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Euro/dollar is significantly higher, after a convincing and healthy move.  There are 5 reasons for this rise, that may not hold for too long.

These levels are the highest level since Ben Bernanke announced Operation Twist, a move that sent the euro as well as most currencies, commodities and stocks plunging. Will this hold?

5 Reasons:

  1. Pumped up EFSF: The obvious reason is the hope that European leaders will agree to beef up the bailout fund, known as EFSF. This can be done via leveraging the current allocation and setting its size to between €2 to €3 trillion. Another idea is using the European Investment Bank (EIB) for this purpose. These talks are still vague and they are frequently denied by many leaders across the continent. They also cause discomfort in the German parliament which is set to approve the previous July 21 agreement to beef up the EFSF powers on Thursday. Nevertheless, hope is strong this week.
  2. Finland giving up: The northern country that demanded collateral in return for providing its share in the next tranche of aid is backing on this demand. They acknowledge that this is unlikely now and warn that their support for future moves should be doubted. The future is in the future, and in the present, they remove a big stone from the path to the next tranche of aid.
  3. US Weakness: Things on the other side of the Atlantic aren’t rosy. The latest reminder is the US Consumer Confidence that remained weak at 45.4 points, below expectations. The list of weak US figures is very long.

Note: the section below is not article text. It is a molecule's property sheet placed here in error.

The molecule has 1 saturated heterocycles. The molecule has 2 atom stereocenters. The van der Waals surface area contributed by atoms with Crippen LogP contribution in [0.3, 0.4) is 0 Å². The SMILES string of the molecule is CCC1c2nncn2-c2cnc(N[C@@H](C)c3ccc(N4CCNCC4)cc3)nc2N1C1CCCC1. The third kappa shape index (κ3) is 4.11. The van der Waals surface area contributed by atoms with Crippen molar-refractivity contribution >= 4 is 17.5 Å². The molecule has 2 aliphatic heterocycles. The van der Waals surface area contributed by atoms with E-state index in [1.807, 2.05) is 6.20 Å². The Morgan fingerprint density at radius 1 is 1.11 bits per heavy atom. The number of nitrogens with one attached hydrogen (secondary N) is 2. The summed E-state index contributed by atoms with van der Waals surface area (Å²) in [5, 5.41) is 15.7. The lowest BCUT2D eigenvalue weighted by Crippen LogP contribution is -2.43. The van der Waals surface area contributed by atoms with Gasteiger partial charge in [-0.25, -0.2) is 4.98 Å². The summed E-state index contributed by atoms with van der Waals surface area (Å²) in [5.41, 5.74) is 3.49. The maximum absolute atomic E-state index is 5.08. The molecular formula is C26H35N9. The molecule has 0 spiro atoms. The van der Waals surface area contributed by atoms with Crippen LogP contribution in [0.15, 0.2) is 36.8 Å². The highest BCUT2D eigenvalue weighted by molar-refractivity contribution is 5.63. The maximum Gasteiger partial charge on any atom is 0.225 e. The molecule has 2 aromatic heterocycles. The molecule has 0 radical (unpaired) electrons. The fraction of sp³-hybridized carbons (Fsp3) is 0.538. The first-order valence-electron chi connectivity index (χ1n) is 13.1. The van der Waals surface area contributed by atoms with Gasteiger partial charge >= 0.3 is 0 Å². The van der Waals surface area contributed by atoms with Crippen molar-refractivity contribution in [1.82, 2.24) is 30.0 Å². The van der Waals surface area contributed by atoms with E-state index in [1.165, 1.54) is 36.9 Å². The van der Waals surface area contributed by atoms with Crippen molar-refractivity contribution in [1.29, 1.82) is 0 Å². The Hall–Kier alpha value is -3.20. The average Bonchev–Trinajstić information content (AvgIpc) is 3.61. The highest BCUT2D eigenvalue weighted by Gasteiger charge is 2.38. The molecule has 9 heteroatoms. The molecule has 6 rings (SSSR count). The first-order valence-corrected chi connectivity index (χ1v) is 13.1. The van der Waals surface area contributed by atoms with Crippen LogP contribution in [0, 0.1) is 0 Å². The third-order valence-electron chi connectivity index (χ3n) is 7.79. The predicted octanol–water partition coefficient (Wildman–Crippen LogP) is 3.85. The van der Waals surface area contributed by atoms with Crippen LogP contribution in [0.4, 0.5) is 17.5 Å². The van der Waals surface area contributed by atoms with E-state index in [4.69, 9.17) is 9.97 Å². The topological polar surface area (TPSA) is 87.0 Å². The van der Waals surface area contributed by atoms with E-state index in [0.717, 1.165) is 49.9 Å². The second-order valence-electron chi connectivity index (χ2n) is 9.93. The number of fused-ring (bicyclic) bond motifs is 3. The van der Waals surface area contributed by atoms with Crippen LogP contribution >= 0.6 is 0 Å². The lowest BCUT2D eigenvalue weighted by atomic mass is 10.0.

4. Short covering: CFTC data has shown that positions were quite extreme in favor of the dollar and against the euro. While a small bias goes hand in hand with the direction of currencies, extreme positions tend to get covered violently. This might be happening now.
  5. End of month / quarter adjustments: This is why the nature is temporary. Stocks were heavily hit in September and also in August. The dollar strengthened during this period. On the other hand, “safe” bonds from the US, UK, Germany and others gained. Some big funds are committed to certain portions of each asset class in their portfolio. The recent moves might be related to such movements, and can evaporate next week.
The situation in Europe remains problematic. An immediate rescue option already exists and is being used: bond buying by the ECB. If this rises, it will become QE (€ printing), and that will weaken the euro.
If Greece defaults and stay within the euro-zone (this may be in the works for the first week of November), it will also weaken the euro.
For technical levels and upcoming events, see the EUR/USD forecast.